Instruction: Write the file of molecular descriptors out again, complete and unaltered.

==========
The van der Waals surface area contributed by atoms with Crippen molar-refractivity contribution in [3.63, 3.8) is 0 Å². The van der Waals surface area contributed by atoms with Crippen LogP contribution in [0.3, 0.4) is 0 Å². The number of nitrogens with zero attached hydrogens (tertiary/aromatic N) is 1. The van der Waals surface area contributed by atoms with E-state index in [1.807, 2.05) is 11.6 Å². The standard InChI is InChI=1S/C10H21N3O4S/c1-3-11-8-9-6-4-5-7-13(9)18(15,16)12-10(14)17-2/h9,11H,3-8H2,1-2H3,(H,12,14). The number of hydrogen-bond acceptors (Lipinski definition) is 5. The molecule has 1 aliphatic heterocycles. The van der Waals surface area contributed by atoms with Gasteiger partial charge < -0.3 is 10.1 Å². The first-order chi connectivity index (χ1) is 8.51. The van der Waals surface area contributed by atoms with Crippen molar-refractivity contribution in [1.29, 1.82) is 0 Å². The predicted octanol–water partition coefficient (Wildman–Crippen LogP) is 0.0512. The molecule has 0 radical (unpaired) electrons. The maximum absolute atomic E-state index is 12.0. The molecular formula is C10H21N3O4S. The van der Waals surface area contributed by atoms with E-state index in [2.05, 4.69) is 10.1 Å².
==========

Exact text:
The van der Waals surface area contributed by atoms with Crippen molar-refractivity contribution in [3.63, 3.8) is 0 Å². The van der Waals surface area contributed by atoms with Crippen LogP contribution in [0.3, 0.4) is 0 Å². The number of nitrogens with zero attached hydrogens (tertiary/aromatic N) is 1. The van der Waals surface area contributed by atoms with E-state index in [1.807, 2.05) is 11.6 Å². The standard InChI is InChI=1S/C10H21N3O4S/c1-3-11-8-9-6-4-5-7-13(9)18(15,16)12-10(14)17-2/h9,11H,3-8H2,1-2H3,(H,12,14). The number of hydrogen-bond acceptors (Lipinski definition) is 5. The molecule has 1 aliphatic heterocycles. The van der Waals surface area contributed by atoms with Gasteiger partial charge < -0.3 is 10.1 Å². The first-order chi connectivity index (χ1) is 8.51. The van der Waals surface area contributed by atoms with Crippen molar-refractivity contribution in [1.29, 1.82) is 0 Å². The predicted octanol–water partition coefficient (Wildman–Crippen LogP) is 0.0512. The molecule has 0 radical (unpaired) electrons. The maximum absolute atomic E-state index is 12.0. The molecular formula is C10H21N3O4S. The van der Waals surface area contributed by atoms with E-state index in [2.05, 4.69) is 10.1 Å².